Of Pakistani weddings and vulgar mujras

Old men stood up just to catch a better glimpse of the transgender person in a mere red bra and a mini skirt.

Javeria Khalid Petiwala November 09, 2012
“The highest happiness on earth is marriage.”  William Lyon Phelps

Last week, my sister and I attended a wedding. It was beautiful, well organised and we were enjoying ourselves thoroughly to the songs being sung by the singers sitting in front of the crowd. The couple being wed was seated on the front couch and their elated faces were evidence to their happiness.

When the song ended, I was taken aback by the sudden blaring of vulgar Indian item songs reverberating in my ears; looking up I was absolutely appalled to find a transgender person in a mere red bra and a mini skirt standing in front of the crowd, getting ready to dance.

The dance was clearly vulgar, offensive and unlike anything I had ever seen before. The transgender person approached the men in the audience in a very seductive manner, moving her fingers all over their faces. Old uncles, previously enjoying themselves on the sidelines, were now standing up just to catch a better glimpse of the dancer.

At that very moment, melancholy and disgust crept over me. There was a human being in front of me who had taken off most of her clothes to provide entertainment to the upper, richer, class and what saddened me more was the fact that the crowd wasn’t illiterate. In fact, it consisted of decent, wealthy, educated people who had gotten their degrees from respectable colleges abroad and here. These same people were ogling at this human being, all concepts of modesty and respect out the window.

Shouldn’t they have been distinguishing between right and wrong based on their level of education?

I turned around and to find a little girl, of no more than five, innocently watching live porn unfold in front of her. The girl’s mother, who sat beside her, was clearly enjoying the whole ordeal and made no effort to remove her daughter from the vicinity. Won’t this experience shatter the girl’s innocence or create a bad example in her impressionable age? She will learn from an early age that transgender people must be laughed at and must only be considered as an object of entertainment.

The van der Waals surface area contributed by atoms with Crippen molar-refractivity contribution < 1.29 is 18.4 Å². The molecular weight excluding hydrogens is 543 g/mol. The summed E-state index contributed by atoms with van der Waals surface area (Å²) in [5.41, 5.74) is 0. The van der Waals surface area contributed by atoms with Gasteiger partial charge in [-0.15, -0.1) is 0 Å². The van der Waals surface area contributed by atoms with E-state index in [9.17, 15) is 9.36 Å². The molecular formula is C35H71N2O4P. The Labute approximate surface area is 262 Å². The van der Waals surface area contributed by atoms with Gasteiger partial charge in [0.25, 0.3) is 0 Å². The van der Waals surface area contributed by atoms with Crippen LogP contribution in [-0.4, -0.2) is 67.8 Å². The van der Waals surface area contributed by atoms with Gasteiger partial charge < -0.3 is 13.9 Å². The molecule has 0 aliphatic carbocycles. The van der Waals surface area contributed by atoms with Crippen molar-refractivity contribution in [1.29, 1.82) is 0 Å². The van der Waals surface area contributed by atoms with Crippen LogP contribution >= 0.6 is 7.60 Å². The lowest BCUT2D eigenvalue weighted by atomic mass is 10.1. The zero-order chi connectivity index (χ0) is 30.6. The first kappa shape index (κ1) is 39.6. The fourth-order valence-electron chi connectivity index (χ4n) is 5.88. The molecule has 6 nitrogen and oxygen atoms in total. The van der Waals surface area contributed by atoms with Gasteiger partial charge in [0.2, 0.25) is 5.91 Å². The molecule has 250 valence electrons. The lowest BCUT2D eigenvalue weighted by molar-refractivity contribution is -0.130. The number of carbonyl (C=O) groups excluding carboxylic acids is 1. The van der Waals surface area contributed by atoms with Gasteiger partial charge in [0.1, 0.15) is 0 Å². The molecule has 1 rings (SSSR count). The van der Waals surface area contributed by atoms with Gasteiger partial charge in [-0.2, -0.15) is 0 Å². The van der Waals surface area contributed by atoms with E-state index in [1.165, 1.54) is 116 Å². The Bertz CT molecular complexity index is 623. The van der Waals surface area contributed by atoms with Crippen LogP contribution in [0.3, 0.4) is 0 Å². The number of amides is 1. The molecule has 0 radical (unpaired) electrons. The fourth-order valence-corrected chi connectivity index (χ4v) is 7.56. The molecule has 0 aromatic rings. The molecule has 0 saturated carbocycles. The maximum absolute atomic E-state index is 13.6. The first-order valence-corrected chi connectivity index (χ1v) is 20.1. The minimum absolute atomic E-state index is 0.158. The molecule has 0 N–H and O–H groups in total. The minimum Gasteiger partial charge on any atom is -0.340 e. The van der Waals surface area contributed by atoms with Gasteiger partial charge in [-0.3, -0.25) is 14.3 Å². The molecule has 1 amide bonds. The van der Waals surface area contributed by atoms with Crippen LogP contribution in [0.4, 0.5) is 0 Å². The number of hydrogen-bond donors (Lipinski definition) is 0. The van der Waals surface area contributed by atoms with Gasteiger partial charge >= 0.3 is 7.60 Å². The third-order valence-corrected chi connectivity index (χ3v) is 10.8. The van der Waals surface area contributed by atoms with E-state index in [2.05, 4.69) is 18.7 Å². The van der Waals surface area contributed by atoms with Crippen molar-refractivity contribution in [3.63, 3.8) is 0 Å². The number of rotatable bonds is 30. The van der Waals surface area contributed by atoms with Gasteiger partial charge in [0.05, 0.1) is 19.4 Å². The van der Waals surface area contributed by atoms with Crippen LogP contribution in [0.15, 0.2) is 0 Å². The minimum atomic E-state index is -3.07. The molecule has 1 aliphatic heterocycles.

The obvious level of hypocrisy in this society still overwhelms me, and it was this hypocrisy that urged me to pick up my pen and write this article.

Over the past few months, I have come across extremely nasty comments on blogs and social networking sites like Facebook targeting Veena Malik, abusing her for stripping in public and not conforming to the norms of our society.

But what exactly are these people doing themselves?

Here I was, sitting in the ‘land of the pure’, before a semi-naked transgender person dancing to the beats of an item song. These people have hired an item dancer to entertain people at their wedding and are visibly are taking pleasure from the mujra. Sadly, these are also the same people who would be first in line to turn their heads the minute it is over and abuse the stripper on networking sites, having completely forgotten that they too were party to it.

They made another human being endure humiliation, by making her perform something she may not have wanted to, but did so owing to financial conditions. I couldn’t help but wonder what state of helplessness drove her to take up such a profession. Clearly, nobody wants to be treated as a material item - as someone who is just there to be ogled at.

A transgender person, commonly and insultingly, is known as a ‘hijra’ in Pakistan. They are stereotyped as sex workers, prostitutes, vulgar; unwanted and unneeded. While many transgender people are trying very hard to break away from these stereotypes working instead as tailors, maids and nannies, to earn a decent living, respectably, there are some who may not have that luxury of choice.

Now, some of you would argue that the organisers have the right to fulfil their desires at their wedding but I disagree when the point comes to publicly exposing and humiliating somebody, taking advantage of their helplessness.

My sister and I stood up and called for our driver to take us home from the wedding immediately. I refuse to be party to another human being's humiliation.

Read more by Javeria here.
Javeria Khalid Petiwala A student based in Karachi, an ardent debater, and a Master Chef fan, she loves writing and travelling.
The views expressed by the writer and the reader comments do not necassarily reflect the views and policies of the Express Tribune.


Pamela | 11 years ago | Reply You tell a gripping tale. Nice work. i look forward to more your posts.
Noor Us Sabah | 11 years ago | Reply Can't believe this could be happening at a literate Pakistani's home!
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